How natural are ‘natural’ beauty products?
If you use mainstream beauty products filled with chemical ingredients, the following statements will likely give you pause: 60 per cent of products applied topically are absorbed into the body; the average woman eats seven pounds of lipstick in her lifetime; we apply approximately 168 different chemicals to our bodies every day.
No doubt those numbers will have most people do a clean sweep of their beauty cabinet and replace everything with natural products. But experts caution that natural beauty products are not as natural — or beneficial — as some would have you believe.
Is “natural” safer?
For starters, natural beauty products aren’t very strictly regulated by Health Canada.
“There are no Canadian organic or natural standards for personal care products. In fact, cosmetics in general are not well regulated in North America,” says Dr. Sandy Skotnicki, medical director of the Bay Dermatology Centre.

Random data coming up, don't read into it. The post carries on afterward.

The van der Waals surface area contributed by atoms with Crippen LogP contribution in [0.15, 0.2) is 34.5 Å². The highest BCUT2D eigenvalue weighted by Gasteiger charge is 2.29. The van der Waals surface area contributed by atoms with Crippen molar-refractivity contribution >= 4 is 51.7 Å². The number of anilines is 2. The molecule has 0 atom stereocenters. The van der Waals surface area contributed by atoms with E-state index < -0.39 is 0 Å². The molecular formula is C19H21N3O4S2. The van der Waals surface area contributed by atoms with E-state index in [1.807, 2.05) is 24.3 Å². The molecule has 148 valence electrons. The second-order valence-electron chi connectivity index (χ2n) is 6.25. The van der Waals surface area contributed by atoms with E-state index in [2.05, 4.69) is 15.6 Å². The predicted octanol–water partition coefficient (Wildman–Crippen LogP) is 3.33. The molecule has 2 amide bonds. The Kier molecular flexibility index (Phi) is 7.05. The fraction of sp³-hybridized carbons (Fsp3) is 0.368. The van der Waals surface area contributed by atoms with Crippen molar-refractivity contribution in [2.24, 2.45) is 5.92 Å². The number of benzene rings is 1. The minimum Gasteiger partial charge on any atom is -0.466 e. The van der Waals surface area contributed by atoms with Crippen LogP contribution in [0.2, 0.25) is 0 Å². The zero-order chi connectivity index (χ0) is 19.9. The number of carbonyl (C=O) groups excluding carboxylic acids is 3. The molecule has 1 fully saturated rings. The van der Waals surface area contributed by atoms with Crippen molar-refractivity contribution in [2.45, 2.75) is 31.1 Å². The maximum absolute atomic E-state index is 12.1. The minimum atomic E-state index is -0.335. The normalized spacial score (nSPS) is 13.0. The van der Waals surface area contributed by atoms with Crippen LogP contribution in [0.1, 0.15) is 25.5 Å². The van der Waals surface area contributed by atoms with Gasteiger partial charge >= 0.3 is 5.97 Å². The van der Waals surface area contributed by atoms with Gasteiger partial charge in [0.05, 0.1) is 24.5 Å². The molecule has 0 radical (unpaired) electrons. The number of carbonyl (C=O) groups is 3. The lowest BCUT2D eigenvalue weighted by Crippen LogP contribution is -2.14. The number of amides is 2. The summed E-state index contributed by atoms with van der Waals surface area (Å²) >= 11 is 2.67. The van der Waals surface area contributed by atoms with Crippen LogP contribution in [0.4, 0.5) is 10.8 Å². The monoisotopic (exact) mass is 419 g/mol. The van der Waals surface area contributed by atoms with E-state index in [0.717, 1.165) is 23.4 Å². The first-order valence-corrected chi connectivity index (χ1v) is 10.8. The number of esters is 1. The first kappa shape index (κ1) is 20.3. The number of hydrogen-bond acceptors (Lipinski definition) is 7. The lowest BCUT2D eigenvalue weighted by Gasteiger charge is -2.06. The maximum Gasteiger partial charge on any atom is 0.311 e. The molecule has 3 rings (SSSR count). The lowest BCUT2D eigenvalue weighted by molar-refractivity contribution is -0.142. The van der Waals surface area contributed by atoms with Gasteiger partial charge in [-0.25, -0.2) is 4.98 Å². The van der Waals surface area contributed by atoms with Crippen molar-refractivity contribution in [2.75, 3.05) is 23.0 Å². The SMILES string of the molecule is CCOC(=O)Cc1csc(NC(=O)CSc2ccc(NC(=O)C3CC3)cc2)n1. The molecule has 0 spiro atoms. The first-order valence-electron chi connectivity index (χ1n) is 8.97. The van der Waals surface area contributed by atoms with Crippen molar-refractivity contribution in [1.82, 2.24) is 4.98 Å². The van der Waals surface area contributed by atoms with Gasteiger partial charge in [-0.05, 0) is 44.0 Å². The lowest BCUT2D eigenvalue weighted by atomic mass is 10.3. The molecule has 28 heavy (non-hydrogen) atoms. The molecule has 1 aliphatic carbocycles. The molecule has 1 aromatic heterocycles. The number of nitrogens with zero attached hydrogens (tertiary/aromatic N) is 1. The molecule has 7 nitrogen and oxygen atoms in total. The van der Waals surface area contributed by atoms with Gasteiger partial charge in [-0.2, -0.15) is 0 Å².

Health Canada is attempting to change the regulations on natural health products, including remedies, cosmetics and over-the-counter medicines, but is being met with opposition from health product retailers and manufacturers, which has caused the government agency to refine some of the proposed regulations.
However, even if stricter policies are put in place, experts point out that the banned cosmetic ingredients list in North America is a far cry from Europe’s “hotlist” — 600 in Canada compared to 1,400 across the pond.
“The EU is the one to look to when it comes to regulations,” Skotnicki says. “A lot of the multinational cosmetic companies, like P&G and Unilever, will consign their practices to those standards for the products they sell in Europe.”
At the same time, however, doctors are eager to point out to consumers that “natural” doesn’t always mean better or safer.
“When I hear people say that natural products are better, I always point out that there are a number of things in nature that are very bad for us,” says Dr. Lisa Kellett, dermatologist and director of DLK on Avenue.
“You can have an adverse reaction from poison ivy; if you ingest too much of the foxglove plant, you’ll die; likewise, strychnine causes seizures. Just because something is natural, it doesn’t mean it’s good.”